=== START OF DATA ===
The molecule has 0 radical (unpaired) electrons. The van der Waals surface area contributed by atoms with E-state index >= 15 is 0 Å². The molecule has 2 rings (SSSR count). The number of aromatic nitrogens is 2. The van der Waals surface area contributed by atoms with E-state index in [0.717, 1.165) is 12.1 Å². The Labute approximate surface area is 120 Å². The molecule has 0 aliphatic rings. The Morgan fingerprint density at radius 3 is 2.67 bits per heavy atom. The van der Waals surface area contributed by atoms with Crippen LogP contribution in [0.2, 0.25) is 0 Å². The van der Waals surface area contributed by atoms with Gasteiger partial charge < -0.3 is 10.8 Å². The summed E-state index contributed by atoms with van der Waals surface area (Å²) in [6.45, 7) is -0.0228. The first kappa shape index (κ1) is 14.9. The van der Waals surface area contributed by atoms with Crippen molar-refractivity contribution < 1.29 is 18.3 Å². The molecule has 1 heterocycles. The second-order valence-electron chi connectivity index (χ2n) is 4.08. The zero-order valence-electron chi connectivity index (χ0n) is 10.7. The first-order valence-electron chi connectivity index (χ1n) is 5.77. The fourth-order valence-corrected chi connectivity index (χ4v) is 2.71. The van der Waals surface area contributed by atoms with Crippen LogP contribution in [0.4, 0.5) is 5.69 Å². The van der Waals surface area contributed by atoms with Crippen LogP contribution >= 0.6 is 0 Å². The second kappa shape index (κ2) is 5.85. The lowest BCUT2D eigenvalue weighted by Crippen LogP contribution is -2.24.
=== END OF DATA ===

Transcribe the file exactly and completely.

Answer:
The molecule has 0 radical (unpaired) electrons. The van der Waals surface area contributed by atoms with E-state index >= 15 is 0 Å². The molecule has 2 rings (SSSR count). The number of aromatic nitrogens is 2. The van der Waals surface area contributed by atoms with E-state index in [0.717, 1.165) is 12.1 Å². The Labute approximate surface area is 120 Å². The molecule has 0 aliphatic rings. The Morgan fingerprint density at radius 3 is 2.67 bits per heavy atom. The van der Waals surface area contributed by atoms with Crippen LogP contribution in [0.2, 0.25) is 0 Å². The van der Waals surface area contributed by atoms with Gasteiger partial charge < -0.3 is 10.8 Å². The summed E-state index contributed by atoms with van der Waals surface area (Å²) in [6.45, 7) is -0.0228. The first kappa shape index (κ1) is 14.9. The van der Waals surface area contributed by atoms with Crippen molar-refractivity contribution < 1.29 is 18.3 Å². The molecule has 1 heterocycles. The second-order valence-electron chi connectivity index (χ2n) is 4.08. The zero-order valence-electron chi connectivity index (χ0n) is 10.7. The first-order valence-electron chi connectivity index (χ1n) is 5.77. The fourth-order valence-corrected chi connectivity index (χ4v) is 2.71. The van der Waals surface area contributed by atoms with Crippen LogP contribution in [0.4, 0.5) is 5.69 Å². The van der Waals surface area contributed by atoms with Crippen LogP contribution >= 0.6 is 0 Å². The second kappa shape index (κ2) is 5.85. The lowest BCUT2D eigenvalue weighted by Crippen LogP contribution is -2.24.